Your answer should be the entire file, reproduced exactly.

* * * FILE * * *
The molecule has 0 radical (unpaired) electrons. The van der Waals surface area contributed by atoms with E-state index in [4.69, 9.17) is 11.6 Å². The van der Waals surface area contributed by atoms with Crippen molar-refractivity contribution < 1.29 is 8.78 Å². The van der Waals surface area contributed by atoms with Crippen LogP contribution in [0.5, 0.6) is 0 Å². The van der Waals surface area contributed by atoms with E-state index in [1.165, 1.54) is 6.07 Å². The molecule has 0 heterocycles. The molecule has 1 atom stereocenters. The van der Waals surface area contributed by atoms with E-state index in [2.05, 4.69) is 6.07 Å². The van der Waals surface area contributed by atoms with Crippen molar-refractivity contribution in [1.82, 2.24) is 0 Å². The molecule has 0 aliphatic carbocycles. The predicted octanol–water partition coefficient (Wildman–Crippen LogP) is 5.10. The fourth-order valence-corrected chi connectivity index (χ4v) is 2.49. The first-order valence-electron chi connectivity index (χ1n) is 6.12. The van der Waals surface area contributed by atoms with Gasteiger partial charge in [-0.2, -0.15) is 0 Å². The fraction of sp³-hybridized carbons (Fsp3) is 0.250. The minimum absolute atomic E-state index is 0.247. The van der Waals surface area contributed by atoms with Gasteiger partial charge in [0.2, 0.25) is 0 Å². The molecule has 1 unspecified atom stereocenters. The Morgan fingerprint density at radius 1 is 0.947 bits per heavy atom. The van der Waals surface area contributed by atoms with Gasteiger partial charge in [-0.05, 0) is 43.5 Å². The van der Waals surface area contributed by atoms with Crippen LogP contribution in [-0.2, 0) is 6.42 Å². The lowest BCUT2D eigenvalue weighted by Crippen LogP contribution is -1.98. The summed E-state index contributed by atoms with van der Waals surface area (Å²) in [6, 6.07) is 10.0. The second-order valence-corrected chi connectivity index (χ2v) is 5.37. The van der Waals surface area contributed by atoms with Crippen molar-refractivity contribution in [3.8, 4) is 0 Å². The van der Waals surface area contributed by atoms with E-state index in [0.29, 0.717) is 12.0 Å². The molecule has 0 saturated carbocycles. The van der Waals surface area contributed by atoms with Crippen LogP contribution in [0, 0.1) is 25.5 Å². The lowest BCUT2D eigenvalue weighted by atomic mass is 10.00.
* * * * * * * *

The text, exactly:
The molecule has 0 radical (unpaired) electrons. The van der Waals surface area contributed by atoms with E-state index in [4.69, 9.17) is 11.6 Å². The van der Waals surface area contributed by atoms with Crippen molar-refractivity contribution < 1.29 is 8.78 Å². The van der Waals surface area contributed by atoms with Crippen LogP contribution in [0.5, 0.6) is 0 Å². The van der Waals surface area contributed by atoms with E-state index in [1.165, 1.54) is 6.07 Å². The molecule has 0 heterocycles. The molecule has 1 atom stereocenters. The van der Waals surface area contributed by atoms with E-state index in [2.05, 4.69) is 6.07 Å². The van der Waals surface area contributed by atoms with Crippen molar-refractivity contribution in [1.82, 2.24) is 0 Å². The molecule has 0 aliphatic carbocycles. The predicted octanol–water partition coefficient (Wildman–Crippen LogP) is 5.10. The fourth-order valence-corrected chi connectivity index (χ4v) is 2.49. The first-order valence-electron chi connectivity index (χ1n) is 6.12. The van der Waals surface area contributed by atoms with Gasteiger partial charge in [-0.2, -0.15) is 0 Å². The fraction of sp³-hybridized carbons (Fsp3) is 0.250. The minimum absolute atomic E-state index is 0.247. The van der Waals surface area contributed by atoms with Gasteiger partial charge in [0.2, 0.25) is 0 Å². The molecule has 1 unspecified atom stereocenters. The Morgan fingerprint density at radius 1 is 0.947 bits per heavy atom. The van der Waals surface area contributed by atoms with Gasteiger partial charge in [-0.05, 0) is 43.5 Å². The van der Waals surface area contributed by atoms with Crippen LogP contribution in [-0.2, 0) is 6.42 Å². The lowest BCUT2D eigenvalue weighted by Crippen LogP contribution is -1.98. The summed E-state index contributed by atoms with van der Waals surface area (Å²) in [6, 6.07) is 10.0. The second-order valence-corrected chi connectivity index (χ2v) is 5.37. The van der Waals surface area contributed by atoms with Crippen molar-refractivity contribution in [3.8, 4) is 0 Å². The van der Waals surface area contributed by atoms with E-state index in [0.29, 0.717) is 12.0 Å². The molecule has 0 saturated carbocycles. The van der Waals surface area contributed by atoms with Crippen LogP contribution in [0, 0.1) is 25.5 Å². The lowest BCUT2D eigenvalue weighted by atomic mass is 10.00.